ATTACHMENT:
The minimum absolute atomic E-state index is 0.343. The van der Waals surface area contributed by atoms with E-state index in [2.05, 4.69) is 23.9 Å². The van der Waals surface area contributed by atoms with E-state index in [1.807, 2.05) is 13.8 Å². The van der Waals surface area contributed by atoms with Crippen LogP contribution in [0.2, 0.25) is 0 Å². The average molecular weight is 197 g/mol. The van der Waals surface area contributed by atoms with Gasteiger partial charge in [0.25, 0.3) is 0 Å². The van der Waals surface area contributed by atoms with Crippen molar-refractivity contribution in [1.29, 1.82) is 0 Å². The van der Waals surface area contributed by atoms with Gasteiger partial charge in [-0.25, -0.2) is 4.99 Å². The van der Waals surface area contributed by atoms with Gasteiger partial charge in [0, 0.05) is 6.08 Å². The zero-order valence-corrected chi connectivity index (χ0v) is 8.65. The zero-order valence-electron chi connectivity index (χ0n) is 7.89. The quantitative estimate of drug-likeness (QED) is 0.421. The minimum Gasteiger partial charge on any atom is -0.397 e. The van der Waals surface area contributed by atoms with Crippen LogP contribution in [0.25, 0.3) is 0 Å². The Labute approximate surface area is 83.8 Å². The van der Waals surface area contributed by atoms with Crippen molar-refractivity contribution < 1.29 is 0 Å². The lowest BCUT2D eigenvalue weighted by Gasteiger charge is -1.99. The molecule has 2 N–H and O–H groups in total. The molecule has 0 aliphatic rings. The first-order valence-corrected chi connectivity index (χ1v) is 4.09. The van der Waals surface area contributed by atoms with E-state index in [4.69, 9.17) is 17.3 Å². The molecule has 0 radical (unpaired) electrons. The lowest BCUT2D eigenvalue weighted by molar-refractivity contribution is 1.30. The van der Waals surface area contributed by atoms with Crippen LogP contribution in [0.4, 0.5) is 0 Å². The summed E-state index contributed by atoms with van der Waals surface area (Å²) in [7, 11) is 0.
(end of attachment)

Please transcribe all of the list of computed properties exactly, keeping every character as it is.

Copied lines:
The minimum absolute atomic E-state index is 0.343. The van der Waals surface area contributed by atoms with E-state index in [2.05, 4.69) is 23.9 Å². The van der Waals surface area contributed by atoms with E-state index in [1.807, 2.05) is 13.8 Å². The van der Waals surface area contributed by atoms with Crippen LogP contribution in [0.2, 0.25) is 0 Å². The average molecular weight is 197 g/mol. The van der Waals surface area contributed by atoms with Gasteiger partial charge in [0.25, 0.3) is 0 Å². The van der Waals surface area contributed by atoms with Crippen molar-refractivity contribution in [1.29, 1.82) is 0 Å². The van der Waals surface area contributed by atoms with Gasteiger partial charge in [-0.25, -0.2) is 4.99 Å². The van der Waals surface area contributed by atoms with Gasteiger partial charge in [0, 0.05) is 6.08 Å². The zero-order valence-corrected chi connectivity index (χ0v) is 8.65. The zero-order valence-electron chi connectivity index (χ0n) is 7.89. The quantitative estimate of drug-likeness (QED) is 0.421. The minimum Gasteiger partial charge on any atom is -0.397 e. The van der Waals surface area contributed by atoms with Crippen LogP contribution in [0.25, 0.3) is 0 Å². The Labute approximate surface area is 83.8 Å². The van der Waals surface area contributed by atoms with Crippen molar-refractivity contribution < 1.29 is 0 Å². The lowest BCUT2D eigenvalue weighted by Gasteiger charge is -1.99. The molecule has 2 N–H and O–H groups in total. The molecule has 0 aliphatic rings. The first-order valence-corrected chi connectivity index (χ1v) is 4.09. The van der Waals surface area contributed by atoms with E-state index in [4.69, 9.17) is 17.3 Å². The molecule has 0 radical (unpaired) electrons. The lowest BCUT2D eigenvalue weighted by molar-refractivity contribution is 1.30. The van der Waals surface area contributed by atoms with Crippen LogP contribution in [0.4, 0.5) is 0 Å². The summed E-state index contributed by atoms with van der Waals surface area (Å²) in [7, 11) is 0.